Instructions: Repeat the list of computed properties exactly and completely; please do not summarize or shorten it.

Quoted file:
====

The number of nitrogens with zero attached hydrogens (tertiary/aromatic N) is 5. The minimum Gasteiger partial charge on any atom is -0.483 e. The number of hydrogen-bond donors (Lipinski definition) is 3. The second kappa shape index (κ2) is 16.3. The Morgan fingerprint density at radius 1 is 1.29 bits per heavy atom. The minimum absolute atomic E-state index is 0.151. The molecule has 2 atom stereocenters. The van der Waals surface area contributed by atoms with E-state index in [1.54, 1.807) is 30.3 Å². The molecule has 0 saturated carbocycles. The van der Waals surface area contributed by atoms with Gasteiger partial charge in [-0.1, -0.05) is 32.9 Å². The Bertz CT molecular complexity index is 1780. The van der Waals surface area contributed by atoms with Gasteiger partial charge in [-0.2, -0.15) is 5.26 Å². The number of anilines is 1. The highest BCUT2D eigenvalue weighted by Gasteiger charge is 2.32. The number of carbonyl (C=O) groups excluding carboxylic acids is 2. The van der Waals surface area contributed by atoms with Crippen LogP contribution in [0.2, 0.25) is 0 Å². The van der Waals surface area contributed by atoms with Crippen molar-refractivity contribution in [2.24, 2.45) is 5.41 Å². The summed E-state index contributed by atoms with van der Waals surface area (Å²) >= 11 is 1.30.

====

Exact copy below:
The number of nitrogens with zero attached hydrogens (tertiary/aromatic N) is 5. The minimum Gasteiger partial charge on any atom is -0.483 e. The number of hydrogen-bond donors (Lipinski definition) is 3. The second kappa shape index (κ2) is 16.3. The Morgan fingerprint density at radius 1 is 1.29 bits per heavy atom. The minimum absolute atomic E-state index is 0.151. The molecule has 2 atom stereocenters. The van der Waals surface area contributed by atoms with E-state index in [1.54, 1.807) is 30.3 Å². The molecule has 0 saturated carbocycles. The van der Waals surface area contributed by atoms with Gasteiger partial charge in [-0.1, -0.05) is 32.9 Å². The Bertz CT molecular complexity index is 1780. The van der Waals surface area contributed by atoms with Gasteiger partial charge in [-0.2, -0.15) is 5.26 Å². The number of anilines is 1. The highest BCUT2D eigenvalue weighted by Gasteiger charge is 2.32. The number of carbonyl (C=O) groups excluding carboxylic acids is 2. The van der Waals surface area contributed by atoms with Crippen LogP contribution in [0.2, 0.25) is 0 Å². The van der Waals surface area contributed by atoms with Crippen molar-refractivity contribution in [2.24, 2.45) is 5.41 Å². The summed E-state index contributed by atoms with van der Waals surface area (Å²) >= 11 is 1.30.